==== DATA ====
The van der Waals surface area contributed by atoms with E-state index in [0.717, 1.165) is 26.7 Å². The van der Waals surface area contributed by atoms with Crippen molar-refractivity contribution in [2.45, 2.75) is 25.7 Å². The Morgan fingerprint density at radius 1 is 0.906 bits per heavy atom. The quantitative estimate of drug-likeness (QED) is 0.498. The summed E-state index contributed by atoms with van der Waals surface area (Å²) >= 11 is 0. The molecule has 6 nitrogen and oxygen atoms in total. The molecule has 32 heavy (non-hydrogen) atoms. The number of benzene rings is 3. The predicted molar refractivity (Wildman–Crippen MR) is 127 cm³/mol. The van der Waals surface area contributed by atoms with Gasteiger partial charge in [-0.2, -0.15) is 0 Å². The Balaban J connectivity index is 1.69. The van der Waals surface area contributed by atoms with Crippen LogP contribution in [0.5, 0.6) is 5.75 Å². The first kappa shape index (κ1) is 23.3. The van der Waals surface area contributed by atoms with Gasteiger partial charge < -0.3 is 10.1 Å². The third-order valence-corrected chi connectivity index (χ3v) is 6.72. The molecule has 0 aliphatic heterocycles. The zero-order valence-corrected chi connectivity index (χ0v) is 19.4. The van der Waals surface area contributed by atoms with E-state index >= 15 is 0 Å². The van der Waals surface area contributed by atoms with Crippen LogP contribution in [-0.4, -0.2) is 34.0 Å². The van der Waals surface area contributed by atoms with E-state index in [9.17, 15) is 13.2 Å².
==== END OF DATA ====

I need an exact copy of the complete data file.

The van der Waals surface area contributed by atoms with E-state index in [0.717, 1.165) is 26.7 Å². The van der Waals surface area contributed by atoms with Crippen molar-refractivity contribution in [2.45, 2.75) is 25.7 Å². The Morgan fingerprint density at radius 1 is 0.906 bits per heavy atom. The quantitative estimate of drug-likeness (QED) is 0.498. The summed E-state index contributed by atoms with van der Waals surface area (Å²) >= 11 is 0. The molecule has 6 nitrogen and oxygen atoms in total. The molecule has 32 heavy (non-hydrogen) atoms. The number of benzene rings is 3. The predicted molar refractivity (Wildman–Crippen MR) is 127 cm³/mol. The van der Waals surface area contributed by atoms with Gasteiger partial charge in [-0.2, -0.15) is 0 Å². The Balaban J connectivity index is 1.69. The van der Waals surface area contributed by atoms with Crippen LogP contribution in [0.5, 0.6) is 5.75 Å². The first kappa shape index (κ1) is 23.3. The van der Waals surface area contributed by atoms with Gasteiger partial charge < -0.3 is 10.1 Å². The third-order valence-corrected chi connectivity index (χ3v) is 6.72. The molecule has 0 aliphatic heterocycles. The zero-order valence-corrected chi connectivity index (χ0v) is 19.4. The van der Waals surface area contributed by atoms with E-state index >= 15 is 0 Å². The van der Waals surface area contributed by atoms with Crippen LogP contribution in [-0.4, -0.2) is 34.0 Å². The van der Waals surface area contributed by atoms with E-state index in [9.17, 15) is 13.2 Å².